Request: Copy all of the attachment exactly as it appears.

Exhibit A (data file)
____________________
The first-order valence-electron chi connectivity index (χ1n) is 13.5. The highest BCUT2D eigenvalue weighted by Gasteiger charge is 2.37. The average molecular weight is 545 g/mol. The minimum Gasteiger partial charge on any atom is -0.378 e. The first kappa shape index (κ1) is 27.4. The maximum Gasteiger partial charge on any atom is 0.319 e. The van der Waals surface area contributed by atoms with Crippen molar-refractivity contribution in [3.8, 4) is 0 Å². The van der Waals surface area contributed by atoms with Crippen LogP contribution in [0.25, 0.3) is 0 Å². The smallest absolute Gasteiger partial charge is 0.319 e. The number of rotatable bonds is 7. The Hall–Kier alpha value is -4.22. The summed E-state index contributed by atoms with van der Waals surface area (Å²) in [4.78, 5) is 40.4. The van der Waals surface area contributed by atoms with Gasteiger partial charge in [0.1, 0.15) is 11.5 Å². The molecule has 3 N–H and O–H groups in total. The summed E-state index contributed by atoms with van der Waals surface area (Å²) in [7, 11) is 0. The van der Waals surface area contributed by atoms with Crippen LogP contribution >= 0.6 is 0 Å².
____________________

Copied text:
The first-order valence-electron chi connectivity index (χ1n) is 13.5. The highest BCUT2D eigenvalue weighted by Gasteiger charge is 2.37. The average molecular weight is 545 g/mol. The minimum Gasteiger partial charge on any atom is -0.378 e. The first kappa shape index (κ1) is 27.4. The maximum Gasteiger partial charge on any atom is 0.319 e. The van der Waals surface area contributed by atoms with Crippen molar-refractivity contribution in [3.8, 4) is 0 Å². The van der Waals surface area contributed by atoms with Crippen LogP contribution in [0.25, 0.3) is 0 Å². The smallest absolute Gasteiger partial charge is 0.319 e. The number of rotatable bonds is 7. The Hall–Kier alpha value is -4.22. The summed E-state index contributed by atoms with van der Waals surface area (Å²) in [4.78, 5) is 40.4. The van der Waals surface area contributed by atoms with Gasteiger partial charge in [0.1, 0.15) is 11.5 Å². The molecule has 3 N–H and O–H groups in total. The summed E-state index contributed by atoms with van der Waals surface area (Å²) in [7, 11) is 0. The van der Waals surface area contributed by atoms with Crippen LogP contribution >= 0.6 is 0 Å².